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    Re: Multiprocess welder purchase - Miller vs ESAB vs Everlast

    Quote Originally Posted by Xsbank View Post
    Miller, no question. When I went to BCIT for a welding course, they used these (20?) and the 350 too, slowly replacing the 300s. Sorry about the Apple disease. Excellent machine, well understood, widely used in industry.

    For myself, I have a Lincoln SW200 which works great. Some have reported failures, but mine has been good (Touch wood).
    It is probably not Apple any more than the PC world. But both companies go out of their way to comply with an agreed-upon standard only if the other company did something nice to allow better communication but did not meet the current standard. At that point, they work to cause pain and suffering, through the failure of communication. If it was a man's world they would walk around with a black eye and a bloody nose for a few days and then everything would start working great.

    Sincerely,

    William McCormick
    If I wasn't so.....crazy, I wouldn't try to act normal, and you would be afraid.

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    Re: Multiprocess welder purchase - Miller vs ESAB vs Everlast

    Quote Originally Posted by YeeP View Post
    Honestly, this is why I am swaying away from the Everlast. Thank you for the input.
    I'm against Everlast. I have a long memory for how they screwed over people in the beginning of the company.
    Some say "but the machines are good now" - that holds no sway over me.

    I've used ESAB, Lincoln and Miller, I like all 3 and can only say I don't buy until a machine has been on the market long enough to work out the problems.
    Unfortunately now that's right about when the new one comes out...

    I'm a fan of big old machines - they work. But I like the little ones too, very handy.

    It's really a preference thing. Settings don't mean much if the person can't weld. My 1963 Airco 300 was my first tig - no settings really, just weld it.
    When on aluminum, running at 250 amps means nothing when the welder has over 400 amps on tap.
    My syncrowave 350 (90's machine) was $1500 shipped with a water cooler. That's what I normally use now and it actually does weld aluminum better than the old Airco.
    Not that the Airco was bad at all, I've even welded pop cans with it just for the heck of it.

    A 200 amp inverter is the lowest I would go for a machine that will see aluminum.

    At school, I have an ESAB mig/stick. It has a super nice mig arc, about as good as my Millermatic 210 (90's transformer machine).
    The stick arc is also very good. I hooked a tig torch to it in stick mode, does a nice job there too with scratch start (has no tig setting).

    For new stuff it's all preference, price and local service availability.
    For old stuff, just buy what you know always works. Hard to go wrong with a used standard Syncrowave 250.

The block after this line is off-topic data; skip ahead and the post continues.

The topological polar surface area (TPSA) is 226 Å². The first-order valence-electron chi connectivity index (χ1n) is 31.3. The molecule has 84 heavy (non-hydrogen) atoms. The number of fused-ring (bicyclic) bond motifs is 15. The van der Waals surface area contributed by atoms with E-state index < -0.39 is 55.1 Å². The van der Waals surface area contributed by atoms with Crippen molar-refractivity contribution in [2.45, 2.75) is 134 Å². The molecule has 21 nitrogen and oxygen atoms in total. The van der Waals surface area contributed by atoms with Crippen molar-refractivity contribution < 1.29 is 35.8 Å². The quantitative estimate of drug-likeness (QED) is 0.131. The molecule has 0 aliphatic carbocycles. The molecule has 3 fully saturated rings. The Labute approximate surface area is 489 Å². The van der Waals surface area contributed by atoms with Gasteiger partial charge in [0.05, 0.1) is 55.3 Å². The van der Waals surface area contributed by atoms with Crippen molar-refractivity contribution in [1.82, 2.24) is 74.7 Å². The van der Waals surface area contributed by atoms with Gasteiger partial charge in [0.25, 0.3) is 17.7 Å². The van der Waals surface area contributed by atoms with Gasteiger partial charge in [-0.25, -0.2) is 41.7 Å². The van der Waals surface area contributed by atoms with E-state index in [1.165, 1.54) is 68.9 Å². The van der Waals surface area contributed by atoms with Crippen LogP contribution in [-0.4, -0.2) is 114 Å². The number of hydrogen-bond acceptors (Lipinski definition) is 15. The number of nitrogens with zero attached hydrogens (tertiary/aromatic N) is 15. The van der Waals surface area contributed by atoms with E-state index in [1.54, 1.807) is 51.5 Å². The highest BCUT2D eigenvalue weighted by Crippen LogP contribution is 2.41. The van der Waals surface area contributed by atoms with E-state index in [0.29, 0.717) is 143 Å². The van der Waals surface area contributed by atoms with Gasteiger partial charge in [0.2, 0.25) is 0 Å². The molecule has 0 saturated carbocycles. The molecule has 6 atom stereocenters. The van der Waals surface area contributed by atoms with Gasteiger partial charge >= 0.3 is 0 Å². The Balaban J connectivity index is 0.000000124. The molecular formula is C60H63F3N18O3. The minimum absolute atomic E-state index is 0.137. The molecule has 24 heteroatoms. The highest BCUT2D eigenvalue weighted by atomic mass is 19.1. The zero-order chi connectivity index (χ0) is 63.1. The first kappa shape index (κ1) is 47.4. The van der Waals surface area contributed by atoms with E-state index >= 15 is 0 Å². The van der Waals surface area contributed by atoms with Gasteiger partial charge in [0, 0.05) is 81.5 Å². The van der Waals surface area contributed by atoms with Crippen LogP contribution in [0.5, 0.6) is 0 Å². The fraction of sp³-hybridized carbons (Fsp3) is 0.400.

I could ramble on about welders for ages.... LOL
    Dave J.

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    Re: Multiprocess welder purchase - Miller vs ESAB vs Everlast

    Quote Originally Posted by MinnesotaDave View Post
    It's really a preference thing. Settings don't mean much if the person can't weld.
    That's the truth!
    Your alloy welding on that Airco that I've seen on this site is better than my welding on my modern Lorch.

    I'd say it's 80% skill, 20% machine.
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    Re: Multiprocess welder purchase - Miller vs ESAB vs Everlast

    I say Everlast, best Bang-for-the-Buck you'll find (you're asking this question in a forum full of professionals, they're most often biased towards Miller, and for a reason that might not be yours).

    I have Everlast machines for the past 10yrs, they've worked well for Me, but you did find the flaw at Everlast, their Attitude (doesn't translate to poor service, just annoying to deal with). Their owner can be kinda snarky to customers so he doesn't mind if his employees are too. They all take the position that they're doing you a favor with helping you more than it's You who are doing them the favor by being a customer in a world full of choices

    If Bang-for-the-Buck is important to you, for a great machine with a lot of features, I don't think it's a gamble as long as you can overlook the A-hole's tone you might find, if you have the unlikely need to speak with one of them about a problem...

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    Re: Multiprocess welder purchase - Miller vs ESAB vs Everlast

    I can relate to " all the functions seem a bit overwhelming" on the Tig side.

    If one has never Tig welded, there are a lot of functions that might as well be greek. When I first got my TA185 I was pretty much WTF ? Upslope Downslope 2T 4T wave form, Pulse

    Mig allowed me just to squeeze the ol' metal glue gun and go
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    Re: Multiprocess welder purchase - Miller vs ESAB vs Everlast